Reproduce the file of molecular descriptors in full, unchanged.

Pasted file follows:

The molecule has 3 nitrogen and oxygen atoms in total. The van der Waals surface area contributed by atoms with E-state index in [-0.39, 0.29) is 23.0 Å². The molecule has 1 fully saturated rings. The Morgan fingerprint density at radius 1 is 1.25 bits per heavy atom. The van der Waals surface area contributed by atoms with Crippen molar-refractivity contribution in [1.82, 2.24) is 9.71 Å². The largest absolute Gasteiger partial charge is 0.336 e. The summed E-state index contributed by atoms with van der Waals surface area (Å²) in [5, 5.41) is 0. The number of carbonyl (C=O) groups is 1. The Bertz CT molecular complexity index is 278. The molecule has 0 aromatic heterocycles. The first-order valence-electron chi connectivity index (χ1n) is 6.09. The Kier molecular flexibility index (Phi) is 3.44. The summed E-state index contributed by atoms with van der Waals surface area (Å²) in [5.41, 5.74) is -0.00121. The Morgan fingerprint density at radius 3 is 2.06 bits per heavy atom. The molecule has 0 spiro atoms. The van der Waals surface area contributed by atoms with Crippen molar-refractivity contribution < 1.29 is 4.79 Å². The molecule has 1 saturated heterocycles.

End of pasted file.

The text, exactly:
The molecule has 3 nitrogen and oxygen atoms in total. The van der Waals surface area contributed by atoms with E-state index in [-0.39, 0.29) is 23.0 Å². The molecule has 1 fully saturated rings. The Morgan fingerprint density at radius 1 is 1.25 bits per heavy atom. The van der Waals surface area contributed by atoms with Crippen molar-refractivity contribution in [1.82, 2.24) is 9.71 Å². The largest absolute Gasteiger partial charge is 0.336 e. The summed E-state index contributed by atoms with van der Waals surface area (Å²) in [5, 5.41) is 0. The number of carbonyl (C=O) groups is 1. The Bertz CT molecular complexity index is 278. The molecule has 0 aromatic heterocycles. The first-order valence-electron chi connectivity index (χ1n) is 6.09. The Kier molecular flexibility index (Phi) is 3.44. The summed E-state index contributed by atoms with van der Waals surface area (Å²) in [5.41, 5.74) is -0.00121. The Morgan fingerprint density at radius 3 is 2.06 bits per heavy atom. The molecule has 0 spiro atoms. The van der Waals surface area contributed by atoms with Crippen molar-refractivity contribution < 1.29 is 4.79 Å². The molecule has 1 saturated heterocycles.